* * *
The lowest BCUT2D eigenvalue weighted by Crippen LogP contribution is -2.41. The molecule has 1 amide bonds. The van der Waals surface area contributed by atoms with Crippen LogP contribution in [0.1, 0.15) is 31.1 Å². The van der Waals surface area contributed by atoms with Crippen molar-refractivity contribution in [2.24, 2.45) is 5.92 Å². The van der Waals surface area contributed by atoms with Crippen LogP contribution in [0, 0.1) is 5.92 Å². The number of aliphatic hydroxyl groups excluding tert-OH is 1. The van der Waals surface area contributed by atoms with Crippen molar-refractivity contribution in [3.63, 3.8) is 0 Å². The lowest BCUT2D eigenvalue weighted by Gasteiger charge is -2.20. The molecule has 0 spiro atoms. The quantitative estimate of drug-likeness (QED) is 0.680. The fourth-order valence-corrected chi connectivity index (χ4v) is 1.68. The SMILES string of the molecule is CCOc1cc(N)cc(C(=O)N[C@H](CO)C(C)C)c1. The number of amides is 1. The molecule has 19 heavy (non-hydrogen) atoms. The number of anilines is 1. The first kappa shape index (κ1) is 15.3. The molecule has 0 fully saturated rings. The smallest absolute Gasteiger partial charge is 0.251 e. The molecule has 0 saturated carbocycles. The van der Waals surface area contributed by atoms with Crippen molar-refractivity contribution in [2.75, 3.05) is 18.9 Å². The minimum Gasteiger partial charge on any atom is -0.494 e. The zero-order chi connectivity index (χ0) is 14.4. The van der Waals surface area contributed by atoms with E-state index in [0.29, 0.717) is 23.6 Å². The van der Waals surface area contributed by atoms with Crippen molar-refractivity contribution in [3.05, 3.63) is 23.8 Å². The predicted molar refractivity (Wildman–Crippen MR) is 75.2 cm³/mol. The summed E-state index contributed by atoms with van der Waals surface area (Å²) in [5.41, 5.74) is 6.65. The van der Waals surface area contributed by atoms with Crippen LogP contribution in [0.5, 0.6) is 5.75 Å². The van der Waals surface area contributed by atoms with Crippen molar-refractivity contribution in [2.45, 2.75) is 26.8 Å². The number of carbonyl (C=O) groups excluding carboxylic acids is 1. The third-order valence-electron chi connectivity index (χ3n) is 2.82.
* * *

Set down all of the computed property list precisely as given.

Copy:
The lowest BCUT2D eigenvalue weighted by Crippen LogP contribution is -2.41. The molecule has 1 amide bonds. The van der Waals surface area contributed by atoms with Crippen LogP contribution in [0.1, 0.15) is 31.1 Å². The van der Waals surface area contributed by atoms with Crippen molar-refractivity contribution in [2.24, 2.45) is 5.92 Å². The van der Waals surface area contributed by atoms with Crippen LogP contribution in [0, 0.1) is 5.92 Å². The number of aliphatic hydroxyl groups excluding tert-OH is 1. The van der Waals surface area contributed by atoms with Crippen molar-refractivity contribution in [3.63, 3.8) is 0 Å². The lowest BCUT2D eigenvalue weighted by Gasteiger charge is -2.20. The molecule has 0 spiro atoms. The quantitative estimate of drug-likeness (QED) is 0.680. The fourth-order valence-corrected chi connectivity index (χ4v) is 1.68. The SMILES string of the molecule is CCOc1cc(N)cc(C(=O)N[C@H](CO)C(C)C)c1. The number of amides is 1. The molecule has 19 heavy (non-hydrogen) atoms. The number of anilines is 1. The first kappa shape index (κ1) is 15.3. The molecule has 0 fully saturated rings. The smallest absolute Gasteiger partial charge is 0.251 e. The molecule has 0 saturated carbocycles. The van der Waals surface area contributed by atoms with Crippen molar-refractivity contribution in [2.75, 3.05) is 18.9 Å². The minimum Gasteiger partial charge on any atom is -0.494 e. The zero-order chi connectivity index (χ0) is 14.4. The van der Waals surface area contributed by atoms with E-state index in [0.29, 0.717) is 23.6 Å². The van der Waals surface area contributed by atoms with Crippen molar-refractivity contribution in [3.05, 3.63) is 23.8 Å². The predicted molar refractivity (Wildman–Crippen MR) is 75.2 cm³/mol. The summed E-state index contributed by atoms with van der Waals surface area (Å²) in [5.41, 5.74) is 6.65. The van der Waals surface area contributed by atoms with Crippen LogP contribution in [0.5, 0.6) is 5.75 Å². The van der Waals surface area contributed by atoms with Crippen molar-refractivity contribution in [2.45, 2.75) is 26.8 Å². The number of carbonyl (C=O) groups excluding carboxylic acids is 1. The third-order valence-electron chi connectivity index (χ3n) is 2.82.